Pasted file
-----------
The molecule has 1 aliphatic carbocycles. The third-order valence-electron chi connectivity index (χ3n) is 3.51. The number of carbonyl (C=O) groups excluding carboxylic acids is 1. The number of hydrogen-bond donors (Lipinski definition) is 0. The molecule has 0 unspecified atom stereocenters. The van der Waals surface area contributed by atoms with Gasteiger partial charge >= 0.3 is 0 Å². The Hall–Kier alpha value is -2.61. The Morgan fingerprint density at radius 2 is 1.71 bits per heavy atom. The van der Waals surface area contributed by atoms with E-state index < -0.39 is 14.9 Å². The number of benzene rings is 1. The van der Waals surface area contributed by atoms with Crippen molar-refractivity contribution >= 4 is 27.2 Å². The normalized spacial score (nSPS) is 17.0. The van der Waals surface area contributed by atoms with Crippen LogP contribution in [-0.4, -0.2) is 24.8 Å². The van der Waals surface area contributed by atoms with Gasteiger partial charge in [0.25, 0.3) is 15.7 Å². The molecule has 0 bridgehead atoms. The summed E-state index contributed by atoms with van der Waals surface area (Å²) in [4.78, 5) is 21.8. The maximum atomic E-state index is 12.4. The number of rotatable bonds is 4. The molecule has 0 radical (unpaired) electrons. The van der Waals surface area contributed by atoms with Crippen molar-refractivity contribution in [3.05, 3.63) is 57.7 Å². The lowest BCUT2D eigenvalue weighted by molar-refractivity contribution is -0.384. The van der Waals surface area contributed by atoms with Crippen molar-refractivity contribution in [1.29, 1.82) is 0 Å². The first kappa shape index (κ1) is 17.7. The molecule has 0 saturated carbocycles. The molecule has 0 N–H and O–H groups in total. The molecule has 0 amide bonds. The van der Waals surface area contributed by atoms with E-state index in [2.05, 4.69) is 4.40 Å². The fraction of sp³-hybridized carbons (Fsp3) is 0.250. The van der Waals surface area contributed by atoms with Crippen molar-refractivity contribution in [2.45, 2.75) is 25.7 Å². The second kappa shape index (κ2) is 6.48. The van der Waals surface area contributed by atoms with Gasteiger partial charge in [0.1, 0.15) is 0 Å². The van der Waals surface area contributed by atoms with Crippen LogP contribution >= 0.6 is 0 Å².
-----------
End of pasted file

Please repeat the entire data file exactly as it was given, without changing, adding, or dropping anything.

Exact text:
The molecule has 1 aliphatic carbocycles. The third-order valence-electron chi connectivity index (χ3n) is 3.51. The number of carbonyl (C=O) groups excluding carboxylic acids is 1. The number of hydrogen-bond donors (Lipinski definition) is 0. The molecule has 0 unspecified atom stereocenters. The van der Waals surface area contributed by atoms with Gasteiger partial charge >= 0.3 is 0 Å². The Hall–Kier alpha value is -2.61. The Morgan fingerprint density at radius 2 is 1.71 bits per heavy atom. The van der Waals surface area contributed by atoms with E-state index < -0.39 is 14.9 Å². The number of benzene rings is 1. The van der Waals surface area contributed by atoms with Crippen molar-refractivity contribution >= 4 is 27.2 Å². The normalized spacial score (nSPS) is 17.0. The van der Waals surface area contributed by atoms with Crippen LogP contribution in [-0.4, -0.2) is 24.8 Å². The van der Waals surface area contributed by atoms with Gasteiger partial charge in [0.25, 0.3) is 15.7 Å². The molecule has 0 bridgehead atoms. The summed E-state index contributed by atoms with van der Waals surface area (Å²) in [4.78, 5) is 21.8. The maximum atomic E-state index is 12.4. The number of rotatable bonds is 4. The molecule has 0 radical (unpaired) electrons. The van der Waals surface area contributed by atoms with Crippen molar-refractivity contribution in [3.05, 3.63) is 57.7 Å². The lowest BCUT2D eigenvalue weighted by molar-refractivity contribution is -0.384. The van der Waals surface area contributed by atoms with Crippen molar-refractivity contribution in [1.29, 1.82) is 0 Å². The first kappa shape index (κ1) is 17.7. The molecule has 0 saturated carbocycles. The molecule has 0 N–H and O–H groups in total. The molecule has 0 amide bonds. The van der Waals surface area contributed by atoms with E-state index in [2.05, 4.69) is 4.40 Å². The fraction of sp³-hybridized carbons (Fsp3) is 0.250. The van der Waals surface area contributed by atoms with Crippen molar-refractivity contribution in [2.45, 2.75) is 25.7 Å². The second kappa shape index (κ2) is 6.48. The van der Waals surface area contributed by atoms with Gasteiger partial charge in [0.1, 0.15) is 0 Å². The van der Waals surface area contributed by atoms with Crippen LogP contribution >= 0.6 is 0 Å².